If there is any doubt in your mind that are not headed to a future where mind-machine meld is going to be the new norm, just look at Elon Musk's Neuralink's BCI. The animal trials are already underway, as claimed by Musk, a monkey with a wireless implant in his skull with tiny wires can play video games with his mind. Although designed to cure a wide variety of diseases, the experiment aligns with Musk's long-term vision of coming up with a brain-computer interface that is able to compete with increasingly powerful AIs. However, Neuralink's proposed device is an invasive one that requires fine threads that need to be implanted in the brain. And as if these invasive devices were not scary enough for a person like me, new breakthroughs in neuroscience and artificial intelligence might infiltrate our emotions -- the last bastion of personal privacy. Don't get me wrong, I am all for using the novel tech for healthcare purposes, but who is to say that this can't be used by nefarious players for mind control or "thought policing" by the State.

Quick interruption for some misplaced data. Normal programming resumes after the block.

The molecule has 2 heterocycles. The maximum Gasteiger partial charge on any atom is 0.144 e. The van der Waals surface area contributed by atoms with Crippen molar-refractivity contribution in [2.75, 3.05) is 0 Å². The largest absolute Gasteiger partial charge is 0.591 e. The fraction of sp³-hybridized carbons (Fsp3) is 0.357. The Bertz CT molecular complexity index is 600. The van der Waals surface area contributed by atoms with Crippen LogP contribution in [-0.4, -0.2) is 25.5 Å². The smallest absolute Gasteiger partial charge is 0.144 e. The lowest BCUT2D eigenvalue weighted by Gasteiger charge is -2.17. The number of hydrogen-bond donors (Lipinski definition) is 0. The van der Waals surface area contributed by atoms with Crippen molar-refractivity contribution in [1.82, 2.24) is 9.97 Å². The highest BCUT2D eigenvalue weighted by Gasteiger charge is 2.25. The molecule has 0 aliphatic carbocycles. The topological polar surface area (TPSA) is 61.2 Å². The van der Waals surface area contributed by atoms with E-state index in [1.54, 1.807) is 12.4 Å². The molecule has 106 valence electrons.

Artificial intelligence is starting to combine with smartphone technology in ways that could have profound impacts on the way we monitor health, from tracking blood volume changes in diabetics to detecting concussions by filming the eyes. Using the technology to spot melanoma in its early stages is another exciting possibility, and a new deep-learning system developed by Harvard and MIT scientists promises a new level of sophistication, by using a method commonly used by dermatologists known as the "ugly duckling" criteria. Using smartphones to detect skin cancers is an idea that scientists have been exploring for more than a decade. Back in 2011 we looked at an iPhone app that used the device's camera and image-based pattern recognition software to provide risk assessments of unusual moles and freckles. In 2017, we looked at another exciting example, in which an AI was able to use deep learning to detect potential skin cancers with the accuracy of a trained dermatologist.